NORMAN — A few days before the Cotton Bowl, Trey Millard listed all the reasons why he'd consider returning for his senior season, which he ultimately decided to do.
Earning his degree. Chasing championships. Having another year with his OU teammates and classmates. Playing at Notre Dame. Beating Texas a fourth straight season.
Noticeably absent from the list was an underclassman's typical reason for returning to college, but blocking fullbacks aren't typically a hot commodity on NFL Draft day.
No one quite knows how high Oklahoma's jack-of-all-trades might climb with one more college football season, but there's one way to all but guarantee his stock rises. It also might help the Sooners win some games.
Give him the football.
Millard (6-foot-2, 256 pounds) picked up 198 yards on 33 rushes — a 6-yards per carry average.
He also caught 30 passes for 337 yards and four touchdowns, including one of Oklahoma's plays of the year; Millard caught a pass in the flat, jumped over Texas defender Mykkele Thompson while simultaneously forearming Adrian Phillips to the ground, then sprinted for a 73-yard gain.
In Oklahoma's 41-13 Cotton Bowl loss to Texas A&M, Millard picked up 11 yards and a first down on the Sooners' fourth play from scrimmage. Three plays later, he caught a pass for another first down.
Millard didn't touch the ball again until the third quarter, and finished with four carries and 28 yards.
A week after the Cotton Bowl, Bob Stoops told reporters that it was fair to question Millard's lack of touches in 2011.
“We weren't as productive offensively,” Stoops said of 2011. “This year we were. It worked this year. Meaning we didn't have to get him more touches.
“We get him involved ... just hard to do a whole lot more with the spot he's in. But we always look for it, and we'll keep doing that, because we feel he's one of our best players.”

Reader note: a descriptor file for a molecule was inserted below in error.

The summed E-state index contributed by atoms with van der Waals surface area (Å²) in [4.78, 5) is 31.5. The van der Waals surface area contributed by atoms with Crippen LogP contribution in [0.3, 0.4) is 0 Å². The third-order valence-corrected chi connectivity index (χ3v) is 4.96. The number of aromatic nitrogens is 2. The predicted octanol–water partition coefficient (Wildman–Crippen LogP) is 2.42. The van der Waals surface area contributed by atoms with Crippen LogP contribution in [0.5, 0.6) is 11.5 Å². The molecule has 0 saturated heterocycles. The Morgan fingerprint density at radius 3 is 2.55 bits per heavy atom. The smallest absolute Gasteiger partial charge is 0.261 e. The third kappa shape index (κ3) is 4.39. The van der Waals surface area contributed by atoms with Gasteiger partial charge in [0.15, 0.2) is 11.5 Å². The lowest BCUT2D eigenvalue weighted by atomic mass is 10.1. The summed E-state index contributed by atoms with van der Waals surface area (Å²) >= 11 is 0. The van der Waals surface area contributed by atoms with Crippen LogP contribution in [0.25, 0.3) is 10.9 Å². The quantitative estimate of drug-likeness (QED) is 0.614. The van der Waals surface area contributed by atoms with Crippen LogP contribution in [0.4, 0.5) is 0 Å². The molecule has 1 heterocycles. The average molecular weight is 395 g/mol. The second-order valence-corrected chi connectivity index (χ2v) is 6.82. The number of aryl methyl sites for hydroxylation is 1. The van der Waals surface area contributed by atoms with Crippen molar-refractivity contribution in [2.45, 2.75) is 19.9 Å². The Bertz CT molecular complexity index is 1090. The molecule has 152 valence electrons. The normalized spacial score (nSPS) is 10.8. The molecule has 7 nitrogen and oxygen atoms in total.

Seniors-to-be Damien Williams and Brennan Clay each emerged as solid options in the backfield; Williams displayed tough, inside running ability, plus serious home-run capability.
But Millard — with his size, speed and athleticism — looks like a potential 1,000-yard NFL rusher.
“Some people say that I'll play more of a running back,” Millard said. “I've heard a bunch of different things, more of a W or a tight end that doesn't necessarily have his hand down on the line.”
Stoops said he doesn't know how high Millard could climb in the draft with another college season — “I don't know where he was gonna go this year, so how am I gonna know next year how much it's gonna improve?” — but said another year of training is important as anything.
“You're gonna be running into Ray Lewis'; you need to be ready for it,” Stoops said. “I think another year in the weight room — he's a true junior — is gonna help him. Getting more experience, those kinds of things.”
Millard offered Oklahoma — which lost its two leading receivers and four-year starting quarterback — a gift by opting for another college season.
It'd benefit the team, Millard's future — and would be a gesture of appreciation — if coaches would put the ball in his hands more often.